It became clear, in the course of general reading, that a variety of 19th-century observers in the nation and in Massachusetts were indeed aware that the size of the American family was changing, and that this was cause for alarm. Was this also the case in Connecticut? Indeed it was, but with a significant difference: Connecticut residents, though concerned about decrease in family size, were not as extreme in their reactions as were observers in Massachusetts. Why this should have been the case could constitute a research project for a student or students interested in doing independent work, or searching for a new topic for a term paper.
When it became clear that awareness of decline in the size of the American family had generated significant discussion, other considerations also emerged. The family that was declining was not just the American family: it was identified as the family of native-born Americans. In fact, it was the Yankee family. Contemporary concern was clearly linked to the influx of immigrants into the New England states, and concern only loosely masked a fear of what the immigrants would do to traditional values when they attained a numerical majority. In addition, the time when concern was most loudly voiced was in the period immediately following the Civil War, when the nation as a whole experienced a social readjustment to peacetime, made more demanding by the problems associated with Reconstruction and a generalized economic depression. New England political leaders, long challenged in their national role, lost more ground to political forces from other regions.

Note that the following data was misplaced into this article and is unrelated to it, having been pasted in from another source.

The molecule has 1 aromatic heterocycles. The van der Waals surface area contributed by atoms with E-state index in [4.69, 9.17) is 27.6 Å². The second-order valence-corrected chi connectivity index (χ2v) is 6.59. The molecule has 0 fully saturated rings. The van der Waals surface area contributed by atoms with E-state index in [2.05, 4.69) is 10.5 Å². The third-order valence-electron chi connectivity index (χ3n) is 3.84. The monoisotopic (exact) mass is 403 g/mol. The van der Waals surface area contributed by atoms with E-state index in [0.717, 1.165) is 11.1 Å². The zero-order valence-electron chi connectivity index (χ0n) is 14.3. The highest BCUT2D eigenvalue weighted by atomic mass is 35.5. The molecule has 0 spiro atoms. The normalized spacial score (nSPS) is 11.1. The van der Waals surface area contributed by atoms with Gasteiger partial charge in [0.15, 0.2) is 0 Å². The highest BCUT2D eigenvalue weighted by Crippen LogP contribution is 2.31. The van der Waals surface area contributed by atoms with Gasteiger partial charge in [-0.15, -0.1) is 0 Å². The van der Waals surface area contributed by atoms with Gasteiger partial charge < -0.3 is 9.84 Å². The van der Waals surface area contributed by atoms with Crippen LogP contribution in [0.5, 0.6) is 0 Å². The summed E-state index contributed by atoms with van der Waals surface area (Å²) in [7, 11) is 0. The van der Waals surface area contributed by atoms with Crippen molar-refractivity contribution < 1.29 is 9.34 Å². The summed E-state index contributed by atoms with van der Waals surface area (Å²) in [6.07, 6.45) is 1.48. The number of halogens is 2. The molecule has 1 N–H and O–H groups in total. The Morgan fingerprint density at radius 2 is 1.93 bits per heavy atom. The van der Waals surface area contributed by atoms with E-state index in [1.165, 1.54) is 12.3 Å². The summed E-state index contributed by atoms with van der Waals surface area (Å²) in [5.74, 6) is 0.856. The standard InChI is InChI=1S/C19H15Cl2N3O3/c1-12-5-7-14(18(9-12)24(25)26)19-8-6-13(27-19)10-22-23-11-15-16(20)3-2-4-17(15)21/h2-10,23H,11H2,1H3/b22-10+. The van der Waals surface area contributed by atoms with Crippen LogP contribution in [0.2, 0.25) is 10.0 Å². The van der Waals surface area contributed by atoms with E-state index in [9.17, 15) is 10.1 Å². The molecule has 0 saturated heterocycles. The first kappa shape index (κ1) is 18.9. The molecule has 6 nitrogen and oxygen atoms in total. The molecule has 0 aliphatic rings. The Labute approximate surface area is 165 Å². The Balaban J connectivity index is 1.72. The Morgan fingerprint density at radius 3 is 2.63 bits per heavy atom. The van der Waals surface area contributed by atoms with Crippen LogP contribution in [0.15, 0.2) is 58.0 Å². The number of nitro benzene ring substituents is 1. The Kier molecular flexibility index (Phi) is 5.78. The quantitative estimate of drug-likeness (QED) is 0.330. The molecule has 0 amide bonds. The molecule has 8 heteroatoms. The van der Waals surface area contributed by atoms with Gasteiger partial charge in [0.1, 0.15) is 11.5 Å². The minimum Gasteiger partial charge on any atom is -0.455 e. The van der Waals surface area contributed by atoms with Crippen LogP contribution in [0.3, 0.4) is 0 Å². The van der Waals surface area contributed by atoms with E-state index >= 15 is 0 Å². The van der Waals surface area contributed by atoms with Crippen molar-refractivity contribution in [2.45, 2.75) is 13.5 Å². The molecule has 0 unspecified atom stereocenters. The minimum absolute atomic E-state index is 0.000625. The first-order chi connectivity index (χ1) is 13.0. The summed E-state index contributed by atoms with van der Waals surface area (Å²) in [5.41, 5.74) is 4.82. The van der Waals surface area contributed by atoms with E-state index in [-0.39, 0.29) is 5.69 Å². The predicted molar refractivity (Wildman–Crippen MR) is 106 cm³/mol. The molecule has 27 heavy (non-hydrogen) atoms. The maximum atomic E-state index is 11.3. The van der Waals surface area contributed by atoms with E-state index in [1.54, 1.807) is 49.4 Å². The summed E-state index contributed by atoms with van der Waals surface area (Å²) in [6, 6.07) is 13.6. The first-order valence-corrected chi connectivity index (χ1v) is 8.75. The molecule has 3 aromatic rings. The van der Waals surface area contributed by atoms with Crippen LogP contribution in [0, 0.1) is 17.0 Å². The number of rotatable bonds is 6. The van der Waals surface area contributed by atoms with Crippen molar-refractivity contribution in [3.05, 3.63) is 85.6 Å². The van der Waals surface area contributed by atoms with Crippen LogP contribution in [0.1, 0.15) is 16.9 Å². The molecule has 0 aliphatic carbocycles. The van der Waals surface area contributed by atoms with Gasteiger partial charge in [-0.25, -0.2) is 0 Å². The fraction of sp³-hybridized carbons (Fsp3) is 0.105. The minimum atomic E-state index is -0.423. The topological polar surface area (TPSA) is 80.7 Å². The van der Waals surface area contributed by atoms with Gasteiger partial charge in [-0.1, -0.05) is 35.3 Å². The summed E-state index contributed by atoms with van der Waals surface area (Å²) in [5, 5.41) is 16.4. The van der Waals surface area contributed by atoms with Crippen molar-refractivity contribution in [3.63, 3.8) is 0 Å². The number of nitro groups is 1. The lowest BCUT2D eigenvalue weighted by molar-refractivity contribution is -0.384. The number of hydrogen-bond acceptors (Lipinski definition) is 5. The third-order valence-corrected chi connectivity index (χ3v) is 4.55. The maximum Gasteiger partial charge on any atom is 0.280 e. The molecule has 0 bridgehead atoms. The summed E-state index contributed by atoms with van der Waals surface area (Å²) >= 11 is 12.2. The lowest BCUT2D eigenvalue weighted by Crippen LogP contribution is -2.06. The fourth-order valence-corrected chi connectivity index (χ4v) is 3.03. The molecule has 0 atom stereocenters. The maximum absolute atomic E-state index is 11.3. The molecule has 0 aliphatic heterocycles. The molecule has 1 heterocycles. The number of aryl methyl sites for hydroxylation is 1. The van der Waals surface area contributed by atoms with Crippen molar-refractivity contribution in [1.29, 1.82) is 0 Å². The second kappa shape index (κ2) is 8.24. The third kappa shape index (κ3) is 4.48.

Furthermore, the main participants in the discussion about the implications of the declining Yankee family were clergymen and doctors, both groups experiencing competition in their drive for cultural leadership. The clergymen had been long threatened by the secularizing tendencies of American life and were in serious danger of losing their grip on their old role of moral leadership; the doctors, in contrast, had experienced their worst period of competition in the Jacksonian period, when licensing laws were extremely loose and when the country swarmed with a variety of medical practitioners, all vying for patients and hawking a wild array of cures. By the 1860s the “regular doctors,” those who had graduated from the major medical schools of the time, had galvanized their forces and were seeking to drive out the competition through the professionalization of their occupation.
And this was not all. The family crisis emerged at the same time that the American women’s rights leaders were regrouping their forces after the lag in their activities produced by the war. They were pushing hard for the extension of political rights, as such rights were being extended to the newly freed Negroes. Westward expansion was also at issue, since it was the citizens of New England who were packing up and leaving, abandoning their places to the immigrants. As well, this was a time when science was gaining a hold on the American mind, replacing reliance on the Bible as the source of ultimate truth.
Since many of those who raised the alarm also named the city as, if not the cause, at least the major accomplice in the “tragedy” that was occurring, urbanization, too, had to be considered. Clearly, the crisis in the family perceived by observers in the late 1860s and 1870s, could become a focus for the examination of the larger social crisis which Americans experienced in the years following the war.